The European Commission wants common mobile charging standard; could force Apple’s hand

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Mobile charging is something nearly every one of us uses every day. No matter if you’re an Android or iOS user, you use some form of mobile charging. For a very long time, Android devices used MicroUSB as their charging standard. In contrast, Apple devices went the proprietary route with the Lightning port.

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There’s no doubt mobile charging has improved leaps and bounds, especially with the ability to use wireless charging. But wireless charging is still not as fast as a wired mobile charging solution, not to mention that not every device has wireless charging capabilities.

So wires are still needed, and the European Commission wants all of those wires to have the same connection at the end. The Commission is preparing to present legislation that could establish a mobile charging standard which would likely be USB-C.

This will affect Apple iPhones and AirPods since they are exclusively using Lightning as a wired mobile charging method. Some iPads are also still using Lightning while the Pro models have switched to USB-C.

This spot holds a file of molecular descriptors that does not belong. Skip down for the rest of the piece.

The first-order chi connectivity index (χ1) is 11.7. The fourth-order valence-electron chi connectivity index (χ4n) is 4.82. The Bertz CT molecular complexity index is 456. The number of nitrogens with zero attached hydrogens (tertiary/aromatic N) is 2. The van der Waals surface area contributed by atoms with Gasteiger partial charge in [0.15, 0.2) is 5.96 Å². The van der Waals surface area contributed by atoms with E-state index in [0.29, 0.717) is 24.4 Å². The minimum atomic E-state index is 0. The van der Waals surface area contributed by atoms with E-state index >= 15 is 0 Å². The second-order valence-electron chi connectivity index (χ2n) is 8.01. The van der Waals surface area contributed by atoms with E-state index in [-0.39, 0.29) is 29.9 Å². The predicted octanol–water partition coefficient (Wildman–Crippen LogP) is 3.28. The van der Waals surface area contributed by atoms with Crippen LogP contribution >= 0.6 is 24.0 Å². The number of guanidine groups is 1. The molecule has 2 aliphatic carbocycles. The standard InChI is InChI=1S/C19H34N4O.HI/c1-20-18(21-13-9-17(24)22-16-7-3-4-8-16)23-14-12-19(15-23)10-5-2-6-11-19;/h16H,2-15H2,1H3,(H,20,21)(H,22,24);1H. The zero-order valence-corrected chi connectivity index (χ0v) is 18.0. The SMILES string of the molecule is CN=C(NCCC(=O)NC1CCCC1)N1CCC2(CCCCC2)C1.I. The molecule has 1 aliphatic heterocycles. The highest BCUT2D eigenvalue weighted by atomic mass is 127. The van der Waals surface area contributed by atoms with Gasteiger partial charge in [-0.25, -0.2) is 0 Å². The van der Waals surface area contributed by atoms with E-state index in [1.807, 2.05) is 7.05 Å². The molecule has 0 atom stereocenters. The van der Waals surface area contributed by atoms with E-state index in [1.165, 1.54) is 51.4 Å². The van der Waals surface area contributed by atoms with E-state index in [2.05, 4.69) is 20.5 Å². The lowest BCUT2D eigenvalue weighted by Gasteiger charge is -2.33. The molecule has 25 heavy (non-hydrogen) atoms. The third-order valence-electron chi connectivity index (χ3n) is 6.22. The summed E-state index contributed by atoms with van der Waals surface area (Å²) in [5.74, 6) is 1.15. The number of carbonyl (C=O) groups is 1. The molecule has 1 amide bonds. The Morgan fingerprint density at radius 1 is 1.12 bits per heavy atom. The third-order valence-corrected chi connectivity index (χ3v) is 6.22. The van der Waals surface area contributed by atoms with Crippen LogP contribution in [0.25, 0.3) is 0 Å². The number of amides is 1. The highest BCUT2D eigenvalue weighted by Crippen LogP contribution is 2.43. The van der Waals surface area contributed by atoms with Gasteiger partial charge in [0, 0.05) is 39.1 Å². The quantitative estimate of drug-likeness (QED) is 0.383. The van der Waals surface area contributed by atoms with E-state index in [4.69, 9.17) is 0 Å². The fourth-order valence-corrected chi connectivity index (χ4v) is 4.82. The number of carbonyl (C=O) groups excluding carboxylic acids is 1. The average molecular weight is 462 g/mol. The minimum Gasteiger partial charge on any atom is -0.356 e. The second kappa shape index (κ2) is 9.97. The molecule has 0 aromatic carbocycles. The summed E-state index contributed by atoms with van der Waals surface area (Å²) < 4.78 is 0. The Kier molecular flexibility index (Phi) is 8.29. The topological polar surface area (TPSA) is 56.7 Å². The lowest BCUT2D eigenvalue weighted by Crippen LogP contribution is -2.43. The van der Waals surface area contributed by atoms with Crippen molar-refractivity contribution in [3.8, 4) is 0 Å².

The EU executive is currently drafting the legislation, the source said, without giving further details. Lawmakers at the European Parliament last year voted overwhelmingly in favour of a common charger, citing environmental benefits and convenience to users.

Apple, Samsung, Huawei and Nokia signed a voluntary memorandum of understanding to harmonize chargers for new models of smartphones coming into the market in 2011 which resulted in a significant reduction in the number of different chargers and a convergence of the market to USB 2.0 micro-B connections.

The industry and the Commission subsequently tried to reach a final resolution on the issue in 2018 but failed.


Apple has spoken in the past about the EU’s desire for a mobile charging standard, saying it would hurt innovation.

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